Formula One: McLaren's confidence tinged with caution

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THE PENDULUM has swung again and all logic suggests the force will carry it beyond Ferrari's recall. Unsurprisingly, McLaren-Mercedes prefer a more cautious perspective.

A season that has bordered on the surreal began to make sense when Finland's Mika Hakkinen and Britain's David Coulthard gave McLaren first and second in Sunday's Hungarian Grand Prix in Budapest.

Ferrari's Eddie Irvine, relegated to third after running off the circuit under pressure from Coulthard, now leads Hakkinen by a mere two points with five rounds of the World Championship remaining, and must fear that unless McLaren revert to self-destructive tendencies he will be powerless to prevent the Finn's second consecutive title success.

However, events of the recent past, such as Hakkinen's wheel-nut problems at Silverstone, the collision involving the two drivers in Austria, and a refuelling hitch and tyre blow-out on the champion's car in Germany, have served to fend off any possibility of overconfidence infiltrating the Woking camp.

Coulthard said: "It's too early to say Mika has tilted the balance. We've seen what's happened in previous races and, if we make mistakes or have problems again at Spa, the chances are Eddie will be there to take advantage.

"Things were back to normal here, and that is how it should be. Given normal circumstances, we would expect to have 1-2s. We do have the edge and Eddie is scrambling to stay with us. But we can't afford to give him any chances. Ferrari have an excellent record of reliability and will always be there. There's no way we'll assume we've got them now."

McLaren consider this victory vindicates their policy of appointing joint No 1 drivers - as opposed to Ferrari's strategy - and allowing them to race.

It is anticipated Hakkinen and Coulthard will have the car superiority and therefore the opportunity to compete for the first two places in Belgium, on Sunday week, and again in Italy, a fortnight later, where Ferrari hope to restore their regular No 1, Michael Schumacher, to his car. Two further victories for Hakkinen would probably inflict terminal damage to Irvine's cause.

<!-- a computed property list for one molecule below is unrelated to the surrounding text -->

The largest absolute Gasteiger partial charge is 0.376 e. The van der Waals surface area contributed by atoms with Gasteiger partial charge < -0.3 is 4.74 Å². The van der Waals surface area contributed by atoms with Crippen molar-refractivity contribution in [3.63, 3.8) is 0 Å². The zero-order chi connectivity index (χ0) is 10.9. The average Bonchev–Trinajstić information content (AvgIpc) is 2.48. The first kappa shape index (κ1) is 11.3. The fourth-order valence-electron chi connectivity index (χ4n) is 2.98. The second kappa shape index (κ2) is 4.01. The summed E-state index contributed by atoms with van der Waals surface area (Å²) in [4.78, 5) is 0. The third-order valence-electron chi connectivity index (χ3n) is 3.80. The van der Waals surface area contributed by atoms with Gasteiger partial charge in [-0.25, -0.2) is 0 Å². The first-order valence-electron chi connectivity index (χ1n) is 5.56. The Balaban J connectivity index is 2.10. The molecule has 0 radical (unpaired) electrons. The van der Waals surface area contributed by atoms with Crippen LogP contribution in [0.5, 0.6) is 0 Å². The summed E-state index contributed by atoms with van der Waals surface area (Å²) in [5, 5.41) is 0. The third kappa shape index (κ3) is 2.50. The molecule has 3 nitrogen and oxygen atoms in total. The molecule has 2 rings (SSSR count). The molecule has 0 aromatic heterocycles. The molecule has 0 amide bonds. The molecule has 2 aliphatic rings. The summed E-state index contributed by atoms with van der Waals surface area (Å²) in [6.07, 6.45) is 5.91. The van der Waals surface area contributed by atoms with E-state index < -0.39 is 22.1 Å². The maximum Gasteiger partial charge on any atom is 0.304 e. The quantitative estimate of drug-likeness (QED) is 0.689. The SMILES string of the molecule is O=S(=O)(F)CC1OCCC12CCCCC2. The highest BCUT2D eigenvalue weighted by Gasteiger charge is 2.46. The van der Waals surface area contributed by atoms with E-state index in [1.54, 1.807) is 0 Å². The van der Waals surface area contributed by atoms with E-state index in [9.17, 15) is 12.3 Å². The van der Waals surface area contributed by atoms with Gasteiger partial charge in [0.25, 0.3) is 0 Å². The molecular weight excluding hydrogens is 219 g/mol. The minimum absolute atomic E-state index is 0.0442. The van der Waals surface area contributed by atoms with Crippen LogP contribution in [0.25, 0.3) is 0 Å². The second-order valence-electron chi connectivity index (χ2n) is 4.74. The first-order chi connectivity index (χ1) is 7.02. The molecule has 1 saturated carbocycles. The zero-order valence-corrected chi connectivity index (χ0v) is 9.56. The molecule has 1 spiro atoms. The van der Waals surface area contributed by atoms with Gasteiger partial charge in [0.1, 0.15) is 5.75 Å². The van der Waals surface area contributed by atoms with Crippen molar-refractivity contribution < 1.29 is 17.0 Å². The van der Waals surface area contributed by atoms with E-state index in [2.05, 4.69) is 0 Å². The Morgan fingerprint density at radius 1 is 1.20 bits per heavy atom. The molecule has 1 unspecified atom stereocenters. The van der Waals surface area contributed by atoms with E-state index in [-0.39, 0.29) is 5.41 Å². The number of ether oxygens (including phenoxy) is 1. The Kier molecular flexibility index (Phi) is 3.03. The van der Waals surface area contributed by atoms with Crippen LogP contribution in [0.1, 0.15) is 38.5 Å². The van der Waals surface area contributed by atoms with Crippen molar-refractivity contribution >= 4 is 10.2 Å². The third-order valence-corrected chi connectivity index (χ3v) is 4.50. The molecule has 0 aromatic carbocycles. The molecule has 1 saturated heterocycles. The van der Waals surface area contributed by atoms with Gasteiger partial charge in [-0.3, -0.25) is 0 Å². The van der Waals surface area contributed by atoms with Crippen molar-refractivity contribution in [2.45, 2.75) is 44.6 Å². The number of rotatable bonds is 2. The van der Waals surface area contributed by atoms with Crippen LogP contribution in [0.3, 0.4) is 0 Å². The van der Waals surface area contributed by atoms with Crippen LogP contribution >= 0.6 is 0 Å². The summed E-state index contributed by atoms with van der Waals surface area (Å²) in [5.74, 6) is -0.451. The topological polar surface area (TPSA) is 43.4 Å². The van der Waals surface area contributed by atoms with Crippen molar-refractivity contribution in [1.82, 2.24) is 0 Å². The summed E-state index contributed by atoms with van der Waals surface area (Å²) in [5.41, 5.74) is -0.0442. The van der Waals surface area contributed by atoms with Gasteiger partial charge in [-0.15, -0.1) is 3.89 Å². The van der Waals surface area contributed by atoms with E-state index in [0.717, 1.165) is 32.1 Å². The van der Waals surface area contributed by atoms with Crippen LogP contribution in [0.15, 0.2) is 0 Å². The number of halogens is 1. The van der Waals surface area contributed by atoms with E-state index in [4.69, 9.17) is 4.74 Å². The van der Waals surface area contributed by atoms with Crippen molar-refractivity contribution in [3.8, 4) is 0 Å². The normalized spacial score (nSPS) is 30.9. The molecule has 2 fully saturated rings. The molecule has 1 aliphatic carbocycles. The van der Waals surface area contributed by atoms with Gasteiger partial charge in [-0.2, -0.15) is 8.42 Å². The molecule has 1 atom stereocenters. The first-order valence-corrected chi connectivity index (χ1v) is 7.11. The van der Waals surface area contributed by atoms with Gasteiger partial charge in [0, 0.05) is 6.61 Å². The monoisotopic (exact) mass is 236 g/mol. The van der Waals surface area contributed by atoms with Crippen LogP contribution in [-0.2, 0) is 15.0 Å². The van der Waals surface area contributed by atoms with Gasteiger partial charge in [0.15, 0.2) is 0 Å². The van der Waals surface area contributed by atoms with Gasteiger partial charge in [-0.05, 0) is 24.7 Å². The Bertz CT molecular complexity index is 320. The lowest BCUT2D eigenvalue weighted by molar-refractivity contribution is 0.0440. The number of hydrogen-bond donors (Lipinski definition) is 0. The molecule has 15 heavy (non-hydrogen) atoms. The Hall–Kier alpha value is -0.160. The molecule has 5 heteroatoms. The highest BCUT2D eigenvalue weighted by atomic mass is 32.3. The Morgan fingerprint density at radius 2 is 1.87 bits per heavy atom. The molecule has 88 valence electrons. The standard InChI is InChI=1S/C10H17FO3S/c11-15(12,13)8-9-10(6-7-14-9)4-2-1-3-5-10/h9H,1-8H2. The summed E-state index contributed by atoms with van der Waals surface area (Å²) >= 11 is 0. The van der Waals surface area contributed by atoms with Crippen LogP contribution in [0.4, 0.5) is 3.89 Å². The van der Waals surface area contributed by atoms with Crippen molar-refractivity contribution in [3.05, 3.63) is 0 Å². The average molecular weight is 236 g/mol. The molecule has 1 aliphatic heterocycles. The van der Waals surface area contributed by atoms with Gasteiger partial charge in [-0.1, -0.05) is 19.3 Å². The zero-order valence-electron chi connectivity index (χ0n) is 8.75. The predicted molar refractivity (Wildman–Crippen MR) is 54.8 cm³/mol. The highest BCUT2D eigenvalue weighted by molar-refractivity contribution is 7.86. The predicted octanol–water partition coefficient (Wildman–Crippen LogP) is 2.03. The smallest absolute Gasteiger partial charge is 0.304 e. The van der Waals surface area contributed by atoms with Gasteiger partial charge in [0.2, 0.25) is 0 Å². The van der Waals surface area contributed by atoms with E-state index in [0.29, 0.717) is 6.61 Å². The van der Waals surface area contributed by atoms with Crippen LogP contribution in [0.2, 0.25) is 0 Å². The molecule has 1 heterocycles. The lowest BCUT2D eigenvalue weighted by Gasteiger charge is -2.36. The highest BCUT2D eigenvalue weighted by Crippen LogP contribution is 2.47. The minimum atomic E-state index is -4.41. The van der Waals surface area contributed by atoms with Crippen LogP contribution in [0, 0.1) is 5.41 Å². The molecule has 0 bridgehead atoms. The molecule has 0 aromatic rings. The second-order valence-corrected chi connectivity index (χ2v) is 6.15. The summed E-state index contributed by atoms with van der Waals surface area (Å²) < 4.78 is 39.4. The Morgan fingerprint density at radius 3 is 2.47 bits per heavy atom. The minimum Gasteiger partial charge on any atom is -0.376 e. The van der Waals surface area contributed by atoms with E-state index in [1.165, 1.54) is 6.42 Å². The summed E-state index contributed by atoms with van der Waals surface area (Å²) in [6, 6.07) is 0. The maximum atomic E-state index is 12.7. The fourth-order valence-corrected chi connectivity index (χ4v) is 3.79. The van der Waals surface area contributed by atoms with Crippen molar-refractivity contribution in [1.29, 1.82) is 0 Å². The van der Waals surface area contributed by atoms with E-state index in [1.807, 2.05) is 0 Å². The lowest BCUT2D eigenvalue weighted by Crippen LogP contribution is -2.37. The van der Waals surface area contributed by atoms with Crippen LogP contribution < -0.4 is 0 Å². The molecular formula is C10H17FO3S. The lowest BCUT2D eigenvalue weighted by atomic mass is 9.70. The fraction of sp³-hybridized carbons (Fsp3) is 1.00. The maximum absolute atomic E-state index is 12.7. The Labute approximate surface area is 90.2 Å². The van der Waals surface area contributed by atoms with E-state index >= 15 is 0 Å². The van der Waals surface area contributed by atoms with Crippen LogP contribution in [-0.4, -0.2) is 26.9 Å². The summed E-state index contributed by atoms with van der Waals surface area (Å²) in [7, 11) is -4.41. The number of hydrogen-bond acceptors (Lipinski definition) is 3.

Of course, the elements could intervene to complicate McLaren's plan of action. Rain is always likely to turn Spa into a lottery and could be a factor at the Nurburgring, which follows Monza. After that comes the unknown quantity of Malaysia and finally Japan, Irvine's old stomping ground.

Despite the lurking prospect of these various hazards, Hakkinen oozes authority and McLaren are patently a united operation. The signs are that Irvine's campaign is being held together by sticking-plaster.

It is generally thought that Irvine is not held in the highest regard by some of the team's hierarchy and the post-race comment of Jean Todt, the sporting director, appeared to aim an underlying rebuke at Irvine. "Despite good work from the mechanics in the pits," the Frenchman said, "Eddie lost second place when he went wide at a corner."

Irvine's future remains unresolved according to official statements from Ferrari and Stewart Ford/Jaguar, the team understood to have negotiated a pounds 6.5m-a-year contract with the Ulsterman. But a source close to the Italian team is adamant the deal is done and that Irvine's departure will not be lamented.

Much as Irvine's "if you don't like me the way I am, tough" attitude has proved irksome, his performance has to be judged alongside that of Mika Salo, Schumacher's deputy. The Finn, who drove splendidly at Hockenheim, was never able to get his act together on the far from straightforward test of the Hungaroring and finished an "embarrassed 12th", two laps down on his countryman. Irvine expressed his bewilderment that the team as a whole underachieved on a circuit he felt would suit their car, yet offered the hope that the pendulum might swing once more in the Belgian Grand Prix.

Salo has clearly forfeited bargaining muscle and the Brazilian Rubens Barrichello, currently with Stewart, is still regarded as favourite to replace Irvine at Maranello, even if he is said to be having second thoughts about committing himself to the role as team-mate to Schumacher. One theory circulating the Formula One paddock is that Ford will announce their driver line-up for 2000 and the revamping of the team under the Jaguar banner at next month's Frankfurt Motor Show. Jackie Stewart, whose position in the new organisation has yet to be clarified, insists no such plan is in place.